The eurozone continues to expand – albeit slowly – despite the single currency bloc’s economic troubles. Latvia became the latest country to join at the start of the year.
But the euro’s tarnished image is one reason why opinion polls show around half of Latvians didn’t want to adopt it.
Reasons given included fear of losing sovereignty and having to support other eurozone countries if there were a new crisis, as well as worries that prices would go up.
The euro adoption follows years of harsh austerity after Latvia suffered the EU’s worst recession.
It is now arguably in a better state than much of the rest of the bloc, with economic growth this year forecast by the European Commission to be 4.1 percent compared with the eurozone’s 1.1 percent.
Unemployment in Latvia is set to be 10.3 percent of the workforce in 2014, with the eurozone average predicted to be 12.2 percent.
Latvia joined as the single currency bloc marked its 15th anniversary, and the euro is now used by 333 million Europeans.
But the neighbouring Baltic state of Lithuania is the only remaining EU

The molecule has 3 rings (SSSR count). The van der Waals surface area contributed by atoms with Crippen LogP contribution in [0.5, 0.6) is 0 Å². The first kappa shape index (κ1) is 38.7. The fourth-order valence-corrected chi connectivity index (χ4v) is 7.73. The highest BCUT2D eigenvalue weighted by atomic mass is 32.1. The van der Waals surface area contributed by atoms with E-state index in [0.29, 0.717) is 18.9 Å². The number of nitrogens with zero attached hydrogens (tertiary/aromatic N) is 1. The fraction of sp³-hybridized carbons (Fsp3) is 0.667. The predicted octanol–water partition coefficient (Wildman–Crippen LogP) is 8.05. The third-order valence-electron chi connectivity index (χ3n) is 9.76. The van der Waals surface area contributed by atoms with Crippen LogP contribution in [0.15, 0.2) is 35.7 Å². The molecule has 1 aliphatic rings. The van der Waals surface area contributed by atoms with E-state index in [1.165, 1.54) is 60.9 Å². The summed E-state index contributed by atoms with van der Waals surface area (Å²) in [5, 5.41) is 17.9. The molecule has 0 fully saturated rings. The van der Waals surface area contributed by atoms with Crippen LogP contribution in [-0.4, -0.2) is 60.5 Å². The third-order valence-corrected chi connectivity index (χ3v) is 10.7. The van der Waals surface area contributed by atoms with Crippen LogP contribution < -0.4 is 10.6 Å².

country showing much enthusiasm for euro admission. It is due to join in 2015.
Other former Soviet bloc nations such as Poland, the Czech Republic and Hungary are reticent about currency union.
Within Latvia, businesses are keener that the general population because they expect borrowing costs to be lower and investment to increase. They also see export opportunities within a eurozone that is showing signs of recovery.
That was reinforced by figures just released for December which reveal manufacturing in the region grew at the fastest rate since mid-2011.
New orders piled in at the fastest pace since April 2011, and a near two-year stretch of job cuts across eurozone factories almost came to an end last month.